Adjunct appointments are recognised as a way in which supervisors can be recognised for their contributions to student learning. Health disciplines provide examples of the use of adjunct and clinical appointments to foster the bonds between practising professions and the academy.
In disciplines where the academy’s links to the practising profession are strong, there are likely to be other ways in which supervision can be fostered as an important contribution to the ongoing vitality of the profession. Holding events for the profession that see supervisors recognised for their contributions is an important way of encouraging professional involvement in the development of future practitioners.
Blanco and Buhai1 identify significant supervision challenges for external placement programs:
- supervisors may well be concerned mainly with outcomes for their firm, and only secondly with the education of students;
- supervisors may not be trained in supervision. Supervisors must realise that the educational purpose of the relationship is at least equal to their own needs.
Learning to Collaborate
Working with students can assist supervisors to develop their ability to collaborate effectively. Lawyers will not value collaboration if they do not know how to collaborate effectively. ‘The more one values and practices collaboration, the better one will collaborate. The better one collaborates, the more one will value and practice collaboration’.2 Huxham and Vangen have identified that, while collaboration is prominent in the strategies of many organisations and in the literature related to a wide range of disciplines, there is surprisingly little research that explicitly addresses the practice of collaborating.3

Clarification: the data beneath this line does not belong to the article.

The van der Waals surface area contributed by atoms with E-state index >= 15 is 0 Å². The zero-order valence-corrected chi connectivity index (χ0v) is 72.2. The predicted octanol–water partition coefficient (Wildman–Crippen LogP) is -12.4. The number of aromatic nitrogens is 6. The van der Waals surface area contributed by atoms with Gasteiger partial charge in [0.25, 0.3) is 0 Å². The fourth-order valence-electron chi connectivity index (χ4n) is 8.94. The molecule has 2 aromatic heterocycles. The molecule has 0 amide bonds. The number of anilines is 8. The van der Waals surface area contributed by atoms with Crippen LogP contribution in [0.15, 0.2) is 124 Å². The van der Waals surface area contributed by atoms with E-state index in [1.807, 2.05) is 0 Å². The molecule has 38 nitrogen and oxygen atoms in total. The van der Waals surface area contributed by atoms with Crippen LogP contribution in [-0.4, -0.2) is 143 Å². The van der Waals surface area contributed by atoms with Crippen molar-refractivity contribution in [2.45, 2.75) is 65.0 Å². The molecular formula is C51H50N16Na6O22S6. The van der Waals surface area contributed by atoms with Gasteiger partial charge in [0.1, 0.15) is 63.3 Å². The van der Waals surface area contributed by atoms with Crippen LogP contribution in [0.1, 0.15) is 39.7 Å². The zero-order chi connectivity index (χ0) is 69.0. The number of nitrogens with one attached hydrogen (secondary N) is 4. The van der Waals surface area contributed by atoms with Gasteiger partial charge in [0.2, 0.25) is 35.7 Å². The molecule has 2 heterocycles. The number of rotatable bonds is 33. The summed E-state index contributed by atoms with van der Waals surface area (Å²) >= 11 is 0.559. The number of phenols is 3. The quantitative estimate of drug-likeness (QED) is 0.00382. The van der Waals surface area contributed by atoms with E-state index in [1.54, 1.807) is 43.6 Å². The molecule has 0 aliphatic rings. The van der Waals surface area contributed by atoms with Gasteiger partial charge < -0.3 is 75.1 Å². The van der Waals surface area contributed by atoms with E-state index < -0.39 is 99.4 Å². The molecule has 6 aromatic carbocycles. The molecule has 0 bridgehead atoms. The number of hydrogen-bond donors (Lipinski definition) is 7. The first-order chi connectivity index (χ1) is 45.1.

Promoting connections - relatedness
Larry Krieger is amongst the US clinicians who are prominent in the therapeutic jurisprudence literature. Krieger’s research, in collaboration with Kennon Sheldon, has emphasised the importance of promoting supported autonomy as part of efforts to overcome the ‘corrosive effect’ of US legal education on the ‘well-being, motivation and values’ of law students.4 Krieger and Sheldon draw on Self-Determination Theory as articulated by Richard Ryan and Edward Deci.5 that explains the need people have for ‘regular experiences of autonomy, competence, and relatedness to thrive and maximize their positive motivation’.
Reciprocity Among Students